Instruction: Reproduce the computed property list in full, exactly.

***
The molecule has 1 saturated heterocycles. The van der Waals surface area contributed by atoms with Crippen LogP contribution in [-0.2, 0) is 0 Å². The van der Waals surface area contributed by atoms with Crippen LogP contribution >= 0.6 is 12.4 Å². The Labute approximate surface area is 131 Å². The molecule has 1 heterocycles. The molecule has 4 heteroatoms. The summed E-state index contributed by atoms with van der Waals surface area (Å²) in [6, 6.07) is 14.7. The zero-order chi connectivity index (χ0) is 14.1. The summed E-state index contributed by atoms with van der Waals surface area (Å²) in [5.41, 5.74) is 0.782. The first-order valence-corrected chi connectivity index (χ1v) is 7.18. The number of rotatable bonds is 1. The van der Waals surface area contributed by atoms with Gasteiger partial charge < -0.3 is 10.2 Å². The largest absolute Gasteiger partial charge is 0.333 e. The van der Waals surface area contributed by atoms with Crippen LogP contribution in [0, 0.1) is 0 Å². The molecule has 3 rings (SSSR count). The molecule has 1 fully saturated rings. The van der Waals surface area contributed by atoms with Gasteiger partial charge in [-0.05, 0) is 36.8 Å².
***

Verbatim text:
The molecule has 1 saturated heterocycles. The van der Waals surface area contributed by atoms with Crippen LogP contribution in [-0.2, 0) is 0 Å². The van der Waals surface area contributed by atoms with Crippen LogP contribution >= 0.6 is 12.4 Å². The Labute approximate surface area is 131 Å². The molecule has 1 heterocycles. The molecule has 4 heteroatoms. The summed E-state index contributed by atoms with van der Waals surface area (Å²) in [6, 6.07) is 14.7. The zero-order chi connectivity index (χ0) is 14.1. The summed E-state index contributed by atoms with van der Waals surface area (Å²) in [5.41, 5.74) is 0.782. The first-order valence-corrected chi connectivity index (χ1v) is 7.18. The number of rotatable bonds is 1. The van der Waals surface area contributed by atoms with Gasteiger partial charge < -0.3 is 10.2 Å². The largest absolute Gasteiger partial charge is 0.333 e. The van der Waals surface area contributed by atoms with Crippen LogP contribution in [0, 0.1) is 0 Å². The molecule has 3 rings (SSSR count). The molecule has 1 fully saturated rings. The van der Waals surface area contributed by atoms with Gasteiger partial charge in [-0.05, 0) is 36.8 Å².